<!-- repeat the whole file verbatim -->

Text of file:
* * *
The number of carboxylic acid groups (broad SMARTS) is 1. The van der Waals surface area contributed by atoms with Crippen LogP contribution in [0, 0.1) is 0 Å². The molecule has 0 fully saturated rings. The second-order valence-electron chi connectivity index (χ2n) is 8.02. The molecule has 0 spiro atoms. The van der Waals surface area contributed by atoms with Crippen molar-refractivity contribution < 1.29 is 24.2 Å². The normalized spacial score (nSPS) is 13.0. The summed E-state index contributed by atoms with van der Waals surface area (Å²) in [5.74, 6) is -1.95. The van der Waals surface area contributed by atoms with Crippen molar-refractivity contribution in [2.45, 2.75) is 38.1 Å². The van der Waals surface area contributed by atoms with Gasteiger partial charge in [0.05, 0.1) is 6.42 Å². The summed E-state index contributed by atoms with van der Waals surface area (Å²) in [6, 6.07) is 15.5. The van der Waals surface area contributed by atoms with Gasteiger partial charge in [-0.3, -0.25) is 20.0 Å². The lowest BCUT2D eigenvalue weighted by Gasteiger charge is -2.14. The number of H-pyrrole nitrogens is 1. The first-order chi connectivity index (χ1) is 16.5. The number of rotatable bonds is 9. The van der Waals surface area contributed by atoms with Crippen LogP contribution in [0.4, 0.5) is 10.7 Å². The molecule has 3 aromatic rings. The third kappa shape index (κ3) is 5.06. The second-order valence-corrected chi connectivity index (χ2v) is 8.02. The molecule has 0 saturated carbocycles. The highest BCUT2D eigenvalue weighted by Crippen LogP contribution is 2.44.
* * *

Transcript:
The number of carboxylic acid groups (broad SMARTS) is 1. The van der Waals surface area contributed by atoms with Crippen LogP contribution in [0, 0.1) is 0 Å². The molecule has 0 fully saturated rings. The second-order valence-electron chi connectivity index (χ2n) is 8.02. The molecule has 0 spiro atoms. The van der Waals surface area contributed by atoms with Crippen molar-refractivity contribution < 1.29 is 24.2 Å². The normalized spacial score (nSPS) is 13.0. The summed E-state index contributed by atoms with van der Waals surface area (Å²) in [5.74, 6) is -1.95. The van der Waals surface area contributed by atoms with Crippen molar-refractivity contribution in [2.45, 2.75) is 38.1 Å². The van der Waals surface area contributed by atoms with Gasteiger partial charge in [0.05, 0.1) is 6.42 Å². The summed E-state index contributed by atoms with van der Waals surface area (Å²) in [6, 6.07) is 15.5. The van der Waals surface area contributed by atoms with Gasteiger partial charge in [-0.3, -0.25) is 20.0 Å². The lowest BCUT2D eigenvalue weighted by Gasteiger charge is -2.14. The number of H-pyrrole nitrogens is 1. The first-order chi connectivity index (χ1) is 16.5. The number of rotatable bonds is 9. The van der Waals surface area contributed by atoms with Crippen LogP contribution in [0.4, 0.5) is 10.7 Å². The molecule has 3 aromatic rings. The third kappa shape index (κ3) is 5.06. The second-order valence-corrected chi connectivity index (χ2v) is 8.02. The molecule has 0 saturated carbocycles. The highest BCUT2D eigenvalue weighted by Crippen LogP contribution is 2.44.